Welcome again to our ongoing series about living with diabetes around the globe. We’re very excited to bring you this special account of life in the United Arab Emirates by Aisha AlQaissieh, a 25-year-old native of Abu Dhabi, the capitol of the country, where she works at her family’s business. Aisha was diagnosed with type 1 at age 12 and struggled with her diabetes for a few years before becoming a patient at the UAE’s…Read more »
Some of you may remember Jonny White from the post we wrote recently on his documentary film project called Welcome to Type 1. Jonny lives in Nova Scotia, Canada, and works as a lecturer in Media Psychology at Fielding Graduate University and at UCLA Extension. He’s also an all-around diabetes advocate, diagnosed himself with type 1 at age 15. Most recently, he’s been instrumental in launching a sweeping new international diabetes advocacy “task force” of…Read more »
This past spring, one of our Grand Prize winners of the 2011 DiabetesMine Design Challenge was 26-year-old Luciana Urruty, from Montevideo, the capital of Uruguay. As a former fashion designer and a type 1 diabetic for 12 years, Luciana entered the competition with a concept called BLOB, a small, colorful device that discreetly delivers insulin. This is especially important for Luciana, because in Uruguay, insulin injections are essentially the only way for people with diabetes…Read more »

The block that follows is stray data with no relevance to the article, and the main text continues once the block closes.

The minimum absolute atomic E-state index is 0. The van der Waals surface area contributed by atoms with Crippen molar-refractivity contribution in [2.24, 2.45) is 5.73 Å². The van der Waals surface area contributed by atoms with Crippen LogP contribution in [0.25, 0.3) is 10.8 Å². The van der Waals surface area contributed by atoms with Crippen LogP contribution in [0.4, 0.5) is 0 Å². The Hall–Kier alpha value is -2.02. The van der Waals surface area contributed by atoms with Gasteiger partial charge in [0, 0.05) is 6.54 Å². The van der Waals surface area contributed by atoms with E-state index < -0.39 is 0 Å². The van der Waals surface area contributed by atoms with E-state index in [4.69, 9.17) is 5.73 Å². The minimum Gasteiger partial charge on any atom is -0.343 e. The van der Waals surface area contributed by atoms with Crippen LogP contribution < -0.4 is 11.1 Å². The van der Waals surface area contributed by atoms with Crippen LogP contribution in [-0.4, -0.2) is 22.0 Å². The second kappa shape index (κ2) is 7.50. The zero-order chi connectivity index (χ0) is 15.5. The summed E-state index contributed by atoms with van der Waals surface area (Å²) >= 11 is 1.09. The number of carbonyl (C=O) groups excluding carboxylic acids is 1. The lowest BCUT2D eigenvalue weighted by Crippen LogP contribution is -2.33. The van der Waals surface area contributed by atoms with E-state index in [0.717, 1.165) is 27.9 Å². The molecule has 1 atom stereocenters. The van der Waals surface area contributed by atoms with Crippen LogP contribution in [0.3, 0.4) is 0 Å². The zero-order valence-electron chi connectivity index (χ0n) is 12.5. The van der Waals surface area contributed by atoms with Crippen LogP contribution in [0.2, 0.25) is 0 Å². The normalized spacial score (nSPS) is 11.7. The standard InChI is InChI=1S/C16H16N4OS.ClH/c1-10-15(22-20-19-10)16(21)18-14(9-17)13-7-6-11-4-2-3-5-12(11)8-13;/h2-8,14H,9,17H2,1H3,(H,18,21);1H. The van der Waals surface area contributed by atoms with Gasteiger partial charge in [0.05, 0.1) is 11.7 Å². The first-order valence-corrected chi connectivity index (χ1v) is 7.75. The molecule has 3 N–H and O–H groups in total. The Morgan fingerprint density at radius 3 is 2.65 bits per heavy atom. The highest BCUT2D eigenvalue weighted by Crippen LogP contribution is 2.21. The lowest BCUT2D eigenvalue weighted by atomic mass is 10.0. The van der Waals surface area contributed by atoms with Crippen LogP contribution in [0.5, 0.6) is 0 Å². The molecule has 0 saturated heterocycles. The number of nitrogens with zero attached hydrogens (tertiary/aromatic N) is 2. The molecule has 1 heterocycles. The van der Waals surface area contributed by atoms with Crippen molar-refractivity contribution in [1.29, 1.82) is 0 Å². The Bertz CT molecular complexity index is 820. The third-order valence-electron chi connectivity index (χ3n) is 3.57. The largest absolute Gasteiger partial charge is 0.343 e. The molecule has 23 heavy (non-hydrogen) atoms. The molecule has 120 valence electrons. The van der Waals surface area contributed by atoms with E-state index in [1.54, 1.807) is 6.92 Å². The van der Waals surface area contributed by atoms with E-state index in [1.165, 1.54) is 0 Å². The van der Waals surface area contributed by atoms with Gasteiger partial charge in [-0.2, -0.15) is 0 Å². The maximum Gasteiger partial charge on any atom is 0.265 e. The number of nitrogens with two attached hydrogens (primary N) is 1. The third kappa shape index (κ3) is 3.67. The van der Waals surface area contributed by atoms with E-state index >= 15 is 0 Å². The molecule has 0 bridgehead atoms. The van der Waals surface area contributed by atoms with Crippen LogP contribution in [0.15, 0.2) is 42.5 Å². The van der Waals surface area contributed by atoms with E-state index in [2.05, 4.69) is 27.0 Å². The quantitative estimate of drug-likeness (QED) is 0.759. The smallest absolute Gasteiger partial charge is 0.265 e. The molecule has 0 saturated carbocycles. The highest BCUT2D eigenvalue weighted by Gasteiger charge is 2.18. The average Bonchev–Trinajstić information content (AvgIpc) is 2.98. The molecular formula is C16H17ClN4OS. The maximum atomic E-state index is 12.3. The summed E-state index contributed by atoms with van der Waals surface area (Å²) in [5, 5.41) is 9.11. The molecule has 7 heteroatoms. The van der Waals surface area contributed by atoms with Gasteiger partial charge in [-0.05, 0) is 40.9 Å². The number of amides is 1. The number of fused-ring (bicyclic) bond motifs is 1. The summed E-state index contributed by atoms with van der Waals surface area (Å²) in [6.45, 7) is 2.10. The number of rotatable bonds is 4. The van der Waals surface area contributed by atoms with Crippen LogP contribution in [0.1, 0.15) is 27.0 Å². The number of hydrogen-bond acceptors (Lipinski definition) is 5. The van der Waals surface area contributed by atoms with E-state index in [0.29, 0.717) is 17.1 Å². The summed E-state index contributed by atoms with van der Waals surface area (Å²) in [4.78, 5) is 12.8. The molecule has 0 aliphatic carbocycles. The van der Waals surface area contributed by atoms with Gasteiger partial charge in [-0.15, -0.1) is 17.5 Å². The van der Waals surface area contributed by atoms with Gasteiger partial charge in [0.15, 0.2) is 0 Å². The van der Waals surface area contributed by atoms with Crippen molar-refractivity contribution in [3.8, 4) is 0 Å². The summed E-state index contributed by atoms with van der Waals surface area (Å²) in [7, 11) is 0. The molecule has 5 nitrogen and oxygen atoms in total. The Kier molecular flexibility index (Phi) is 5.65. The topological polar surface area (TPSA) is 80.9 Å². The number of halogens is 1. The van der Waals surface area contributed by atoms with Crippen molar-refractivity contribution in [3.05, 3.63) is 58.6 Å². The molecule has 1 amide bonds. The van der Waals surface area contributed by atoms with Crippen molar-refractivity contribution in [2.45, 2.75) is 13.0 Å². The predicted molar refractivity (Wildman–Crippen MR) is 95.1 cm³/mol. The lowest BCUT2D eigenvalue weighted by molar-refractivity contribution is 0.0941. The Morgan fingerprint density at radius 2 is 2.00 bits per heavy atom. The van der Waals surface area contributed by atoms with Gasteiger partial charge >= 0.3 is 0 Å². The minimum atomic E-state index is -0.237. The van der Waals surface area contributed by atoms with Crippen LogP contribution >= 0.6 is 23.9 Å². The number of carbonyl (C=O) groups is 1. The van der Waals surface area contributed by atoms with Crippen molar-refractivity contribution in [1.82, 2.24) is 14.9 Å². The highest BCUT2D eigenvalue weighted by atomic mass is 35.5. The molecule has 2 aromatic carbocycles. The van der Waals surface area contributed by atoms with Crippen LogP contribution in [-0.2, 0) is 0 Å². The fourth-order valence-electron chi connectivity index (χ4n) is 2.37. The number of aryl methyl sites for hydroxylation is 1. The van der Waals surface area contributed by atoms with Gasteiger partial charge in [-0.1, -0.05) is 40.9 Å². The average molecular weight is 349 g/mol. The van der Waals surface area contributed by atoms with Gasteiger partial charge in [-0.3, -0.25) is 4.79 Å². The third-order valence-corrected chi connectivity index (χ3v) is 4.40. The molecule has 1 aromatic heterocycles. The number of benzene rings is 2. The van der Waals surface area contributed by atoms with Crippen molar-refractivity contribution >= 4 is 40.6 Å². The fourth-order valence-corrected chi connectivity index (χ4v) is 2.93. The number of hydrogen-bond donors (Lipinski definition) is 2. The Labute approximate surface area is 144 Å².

November is nearly upon us, which means the biggest month in diabetes advocacy is about to begin! As most of you know, November is National Diabetes Awareness Month, and don’t forget to circle Nov. 14 in blue — that’s World Diabetes Day.
World Diabetes Day was launched unofficially in the mid-1980s by the International Diabetes Federation (IDF), and then was crystalized in 2007 when a UN Resolution was passed, acknowledging diabetes as a global epidemic…
All across the world, countries are facing a difficult economic time. But there are few places in the developed world in as critical condition as Greece, where unemployment has reached staggering heights. Like the U.S., Greece’s healthcare is built on private insurance companies, and nowadays, more and more people with diabetes are unable to afford their medications.
In our continuing series on diabetes across the globe, Lena Zafeiriou, a 37-year-old type 1 living in Athens,…